A study by research outfit, CIES Football Observatory, has revealed that Nigeria is the fifth highest exporter of football talents in the world and the biggest in Africa.
The report, the eight in the CIES Football Observatory’s monthly report, which focuses on international migration in football, reveals that Nigeria’s figure of 596 players scattered in leagues across the world, is only lower to biggest exporter, Brazil (1,784), Argentina (929), France (758) and Serbia (607).
The analysis includes a record number of 6,135 clubs and 458 leagues of 183 countries worldwide.
While Brazil is the most represented origin among foreigners both in Europe (1,137 players) and in Asia (437 players), Argentina is the main exporting country at Latin American level (511 players compared to only 124 Brazilians).
The CIES Football Observatory report entitled “Exporting countries in world football” provide an overview of migration of footballer’s around the world.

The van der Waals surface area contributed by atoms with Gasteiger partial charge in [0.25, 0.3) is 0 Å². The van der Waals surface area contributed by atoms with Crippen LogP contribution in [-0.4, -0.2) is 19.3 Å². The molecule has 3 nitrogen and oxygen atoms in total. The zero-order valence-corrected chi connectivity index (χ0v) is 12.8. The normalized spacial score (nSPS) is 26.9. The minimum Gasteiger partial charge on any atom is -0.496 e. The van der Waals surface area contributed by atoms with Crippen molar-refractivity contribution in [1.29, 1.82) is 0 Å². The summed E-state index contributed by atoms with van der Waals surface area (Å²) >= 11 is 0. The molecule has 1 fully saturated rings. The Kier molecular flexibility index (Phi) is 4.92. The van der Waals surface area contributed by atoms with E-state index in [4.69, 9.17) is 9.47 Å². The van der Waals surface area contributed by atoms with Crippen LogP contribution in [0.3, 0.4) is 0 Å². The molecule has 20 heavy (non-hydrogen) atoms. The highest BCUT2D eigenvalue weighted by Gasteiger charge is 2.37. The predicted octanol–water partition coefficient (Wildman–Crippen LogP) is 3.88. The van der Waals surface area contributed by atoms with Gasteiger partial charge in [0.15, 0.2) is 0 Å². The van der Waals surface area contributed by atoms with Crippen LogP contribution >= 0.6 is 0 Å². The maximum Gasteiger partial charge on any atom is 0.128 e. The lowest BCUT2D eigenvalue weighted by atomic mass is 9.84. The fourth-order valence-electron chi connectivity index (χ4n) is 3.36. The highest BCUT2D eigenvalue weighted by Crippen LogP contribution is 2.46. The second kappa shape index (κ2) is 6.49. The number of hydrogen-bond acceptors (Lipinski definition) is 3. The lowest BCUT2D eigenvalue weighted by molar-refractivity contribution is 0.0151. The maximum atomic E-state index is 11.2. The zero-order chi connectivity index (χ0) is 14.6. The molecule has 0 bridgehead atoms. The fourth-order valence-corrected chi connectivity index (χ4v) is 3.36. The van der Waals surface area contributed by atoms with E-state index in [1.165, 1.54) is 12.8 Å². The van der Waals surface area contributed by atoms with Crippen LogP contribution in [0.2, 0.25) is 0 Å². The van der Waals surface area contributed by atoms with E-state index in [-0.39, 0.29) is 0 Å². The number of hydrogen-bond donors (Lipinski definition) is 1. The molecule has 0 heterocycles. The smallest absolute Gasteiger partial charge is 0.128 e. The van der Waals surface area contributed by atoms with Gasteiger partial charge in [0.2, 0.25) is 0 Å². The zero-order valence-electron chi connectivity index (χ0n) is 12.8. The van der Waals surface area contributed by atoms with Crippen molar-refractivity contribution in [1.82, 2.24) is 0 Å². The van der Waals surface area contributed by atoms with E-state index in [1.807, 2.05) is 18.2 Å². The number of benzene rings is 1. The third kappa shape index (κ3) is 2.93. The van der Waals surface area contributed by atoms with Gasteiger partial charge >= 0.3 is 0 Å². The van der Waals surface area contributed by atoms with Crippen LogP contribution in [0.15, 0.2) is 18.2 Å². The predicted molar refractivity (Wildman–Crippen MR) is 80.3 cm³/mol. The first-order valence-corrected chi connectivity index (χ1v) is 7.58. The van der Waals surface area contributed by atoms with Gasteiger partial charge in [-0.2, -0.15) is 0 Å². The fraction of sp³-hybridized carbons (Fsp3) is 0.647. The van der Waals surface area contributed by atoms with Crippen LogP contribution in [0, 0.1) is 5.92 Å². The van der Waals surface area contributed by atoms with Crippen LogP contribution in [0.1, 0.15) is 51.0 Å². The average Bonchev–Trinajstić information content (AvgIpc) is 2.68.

It said the dataset was not precisely defined but included “6,135 clubs and 458 leagues of 183 countries. 18,660 foreign players of 194 origins,” representing 13 percent of the total number of players included in the analysis, have been identified.
On regional basis, Brazil by far provides the largest foreign contingent in Asia, with Asian clubs tending to favour foreigners from outside the continent, including Africans, who are well represented in the AFC.
While Brazil dominates exports to other parts of the world, Argentina exports the highest number of players to South America, with about 30 per cent of the foreign players in the region’s leagues.
In Europe, Brazil has the largest foreign contingent (8.5 per cent), followed by France and Serbia. But the most foreigners (56.1 per cent) come from other European nations.
The body devotes a section of its report on the U.S., which shows a “marked diversification of international recruitment.
“The further development of football in the United States will, without doubt, be accompanied by an increase in transfers on a worldwide level. In the race for new talent, US teams will progressively become tougher rivals for European, Asian and South American clubs.”